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Estonia to go along with EU's position in question of Israeli capital city

Minister of Foreign Affairs Sven Mikser (SDE).
Minister of Foreign Affairs Sven Mikser (SDE). Source: (Sander Ilvest/Postimees/Scanpix)

Minister of Foreign Affairs Sven Mikser (SDE) said on Thursday morning that Estonia would go along with the position of the European Union concerning current matters in the Middle East, and that he isn't afraid of potential retaliation on the part of the Trump administration.

"In the case of most of Europe's countries we're talking about a position that has been valid for decades," Mikser told ERR on Thursday morning. "From Estonia's perspective it is important for Europe to have a common position, and over the next hours we will work to get to that. In the Middle East question a solution has to be found in bilateral negotiations, such a complicated conflict can't be resolved by a one-sided declaration."

U.S. President Donald Trump threatened earlier this month to put an end to any financial aid to those countries that should support a United Nations resolution against the recognition of Jerusalem as the capital city of Israel.

Mikser confirmed to ERR that if the EU should manage to reach an agreement on a joint position before the UN vote, Estonia would vote with the rest of the union. The vote is taking place in New York and is expected for Thursday evening or early Friday morning Estonian time.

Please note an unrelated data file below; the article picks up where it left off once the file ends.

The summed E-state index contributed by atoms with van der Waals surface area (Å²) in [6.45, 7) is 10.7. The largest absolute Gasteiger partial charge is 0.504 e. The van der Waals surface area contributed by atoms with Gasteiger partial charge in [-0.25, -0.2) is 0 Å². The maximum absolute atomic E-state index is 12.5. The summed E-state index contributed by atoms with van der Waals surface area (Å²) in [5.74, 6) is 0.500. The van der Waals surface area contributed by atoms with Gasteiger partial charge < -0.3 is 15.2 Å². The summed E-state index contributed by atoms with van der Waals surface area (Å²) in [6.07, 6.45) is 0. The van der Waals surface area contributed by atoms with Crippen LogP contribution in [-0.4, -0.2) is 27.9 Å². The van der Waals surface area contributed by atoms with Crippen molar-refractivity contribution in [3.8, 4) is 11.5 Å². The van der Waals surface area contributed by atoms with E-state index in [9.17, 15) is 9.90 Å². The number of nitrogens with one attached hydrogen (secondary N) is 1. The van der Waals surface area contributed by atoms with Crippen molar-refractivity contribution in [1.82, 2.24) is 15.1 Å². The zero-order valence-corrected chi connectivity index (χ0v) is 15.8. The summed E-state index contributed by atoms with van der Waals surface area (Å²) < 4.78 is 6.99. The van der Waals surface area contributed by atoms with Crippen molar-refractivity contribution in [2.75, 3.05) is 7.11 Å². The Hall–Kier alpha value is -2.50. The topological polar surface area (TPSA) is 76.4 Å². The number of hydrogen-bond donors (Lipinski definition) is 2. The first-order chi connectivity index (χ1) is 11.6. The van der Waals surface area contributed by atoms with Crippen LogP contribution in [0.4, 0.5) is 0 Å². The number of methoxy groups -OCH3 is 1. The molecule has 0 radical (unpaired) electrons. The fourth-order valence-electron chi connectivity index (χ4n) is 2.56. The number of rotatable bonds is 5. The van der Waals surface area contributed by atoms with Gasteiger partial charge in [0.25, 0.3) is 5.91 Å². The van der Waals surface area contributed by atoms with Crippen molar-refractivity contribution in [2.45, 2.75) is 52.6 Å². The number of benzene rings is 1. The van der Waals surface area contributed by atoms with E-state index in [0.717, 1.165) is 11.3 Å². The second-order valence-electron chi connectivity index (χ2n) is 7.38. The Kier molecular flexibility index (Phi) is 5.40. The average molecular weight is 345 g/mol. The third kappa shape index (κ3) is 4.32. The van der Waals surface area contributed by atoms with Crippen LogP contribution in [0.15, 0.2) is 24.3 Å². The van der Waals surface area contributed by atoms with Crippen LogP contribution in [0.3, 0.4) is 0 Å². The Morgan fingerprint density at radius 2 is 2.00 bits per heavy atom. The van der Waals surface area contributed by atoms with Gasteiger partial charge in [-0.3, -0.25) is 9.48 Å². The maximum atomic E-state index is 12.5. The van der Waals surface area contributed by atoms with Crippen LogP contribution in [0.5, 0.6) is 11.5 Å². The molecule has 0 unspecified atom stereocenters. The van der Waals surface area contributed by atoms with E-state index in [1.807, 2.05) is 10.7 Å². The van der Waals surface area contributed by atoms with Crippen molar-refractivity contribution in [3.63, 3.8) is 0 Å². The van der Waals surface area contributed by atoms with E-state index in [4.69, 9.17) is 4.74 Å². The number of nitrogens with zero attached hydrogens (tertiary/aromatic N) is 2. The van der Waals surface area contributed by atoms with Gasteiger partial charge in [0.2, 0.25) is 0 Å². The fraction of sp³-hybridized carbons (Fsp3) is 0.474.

The United States' UN ambassador, Nikki Haley, sent a letter to every member state of the UN informing them that President Trump as well as the U.S. would "take it personally" if anyone voted against recognizing Israel's step to make Jerusalem its capital, and that their vote wouldn't be forgotten.

Mikser doesn't think that relations between the U.S. and the EU as well as Estonia will worsen over the matter, and that the next steps could affect e.g. the American contribution to the region's security.

"Europe and the USA have similar positions in key questions concerning security," Mikser said. "At the same time, there are issues where we disagree, for example the Iran nuclear deal, or the Paris climate accords. But in the Middle East our aims are eventually the same, namely lasting peace in that region," he added.

Editor: Dario Cavegn

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